Since she began to speak out, Wanjuki has appeared in The Hunting Ground, a documentary film about sexual assault on college campuses, and has joined the board of directors for Know Your IX. Title IX is a federal civil rights law that prohibits discrimination on the basis of sex in any educational program or activity that receives federal funding. It addresses sexual harassment, sexual violence, or gender-based discrimination that may deny anyone access to educational opportunities or benefits. Know Your IX is a youth- and survivor-led project that aims to empower students to end sexual and dating violence in their schools. Title IX was bolstered under the Obama administration, which formed a White House Task Force to Protect Students from Sexual Assault. The current administration has announced plans to roll back federal guidance on Title IX—though no action has yet been taken.
In an incident unrelated to Wanjuki’s, Tufts University was found in violation of Title IX in 2014 for a failure to address student complaints of sexual assault in a “prompt and equitable” way. Shortly thereafter, the university released an updated sexual misconduct policy aimed at addressing these findings. Wagatwe told Mic that she saw this as a victory because “the school that wronged me was finally told that it wasn’t doing enough to help survivors.”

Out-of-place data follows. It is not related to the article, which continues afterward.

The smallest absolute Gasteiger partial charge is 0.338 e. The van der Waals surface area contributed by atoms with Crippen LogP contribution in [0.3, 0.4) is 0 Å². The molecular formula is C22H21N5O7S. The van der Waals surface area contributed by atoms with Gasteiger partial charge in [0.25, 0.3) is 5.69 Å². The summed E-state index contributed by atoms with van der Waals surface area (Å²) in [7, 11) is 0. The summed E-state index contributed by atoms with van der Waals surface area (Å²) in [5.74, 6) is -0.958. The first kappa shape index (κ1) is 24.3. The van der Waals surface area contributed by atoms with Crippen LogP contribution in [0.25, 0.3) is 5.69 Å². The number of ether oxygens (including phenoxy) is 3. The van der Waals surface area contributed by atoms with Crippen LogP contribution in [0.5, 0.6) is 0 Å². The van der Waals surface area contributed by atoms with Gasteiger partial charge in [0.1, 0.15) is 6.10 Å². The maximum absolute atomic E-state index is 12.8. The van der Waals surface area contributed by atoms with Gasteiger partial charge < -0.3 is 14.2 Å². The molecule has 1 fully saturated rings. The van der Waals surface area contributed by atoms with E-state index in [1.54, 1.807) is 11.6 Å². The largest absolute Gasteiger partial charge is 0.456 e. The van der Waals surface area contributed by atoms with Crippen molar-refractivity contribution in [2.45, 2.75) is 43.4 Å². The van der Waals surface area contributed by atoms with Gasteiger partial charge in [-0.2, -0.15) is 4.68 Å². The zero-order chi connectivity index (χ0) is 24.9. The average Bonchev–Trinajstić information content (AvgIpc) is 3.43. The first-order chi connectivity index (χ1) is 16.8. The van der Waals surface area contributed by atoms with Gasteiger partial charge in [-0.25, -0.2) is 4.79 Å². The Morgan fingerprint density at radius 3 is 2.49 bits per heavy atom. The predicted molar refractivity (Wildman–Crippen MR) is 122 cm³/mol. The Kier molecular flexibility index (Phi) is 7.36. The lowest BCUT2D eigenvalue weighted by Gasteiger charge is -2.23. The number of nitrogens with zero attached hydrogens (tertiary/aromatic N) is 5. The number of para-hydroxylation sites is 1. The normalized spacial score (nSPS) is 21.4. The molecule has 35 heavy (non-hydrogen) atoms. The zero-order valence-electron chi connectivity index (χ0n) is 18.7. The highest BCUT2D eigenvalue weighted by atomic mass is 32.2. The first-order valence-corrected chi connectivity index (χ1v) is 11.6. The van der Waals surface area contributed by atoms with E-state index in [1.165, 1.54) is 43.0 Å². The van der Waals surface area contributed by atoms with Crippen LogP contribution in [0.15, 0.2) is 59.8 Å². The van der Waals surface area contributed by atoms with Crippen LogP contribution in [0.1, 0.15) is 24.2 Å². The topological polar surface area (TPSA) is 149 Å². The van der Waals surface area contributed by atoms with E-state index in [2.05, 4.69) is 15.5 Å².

She remains active in her Just Say Sorry campaign and hopes increased focus on campus sexual violence will make campuses safer and help others to come forward. She also wants to increase awareness of violence toward marginalized survivors, like trans, queer, gender non-conforming individuals, and people of color. Manjuki believes that apologies validate the experiences of victims of violence. She told Salon, “Apologizing is a meaningful statement. It is a public declaration saying that we acknowledge that this thing that happened to you is wrong and we’re sorry. It’s a really valuable tool for survivors because at the end of the day what survivors want is to be recognized. And they want to have the community say that what happened to them is wrong so they’re no longer carrying the shame on themselves, which is completely unfair.
Wanjuki told MSNBC, “I hope that women of the next generation will be able to attend school under the leadership of administrators who won’t see sexual assault as a public relations issue, but rather a safety issue they can address. And I really hope that survivors of all identities of color, queer, low-income, with disabilities, trans, gender nonconforming, from community college, in relationships, etc.—will find it easier have their stories heard.”
For more information on Wagatwe Wanjuki, SERC, and their goals and strategies, visit eradicaterape.org.
Image Source: Wagatwe.com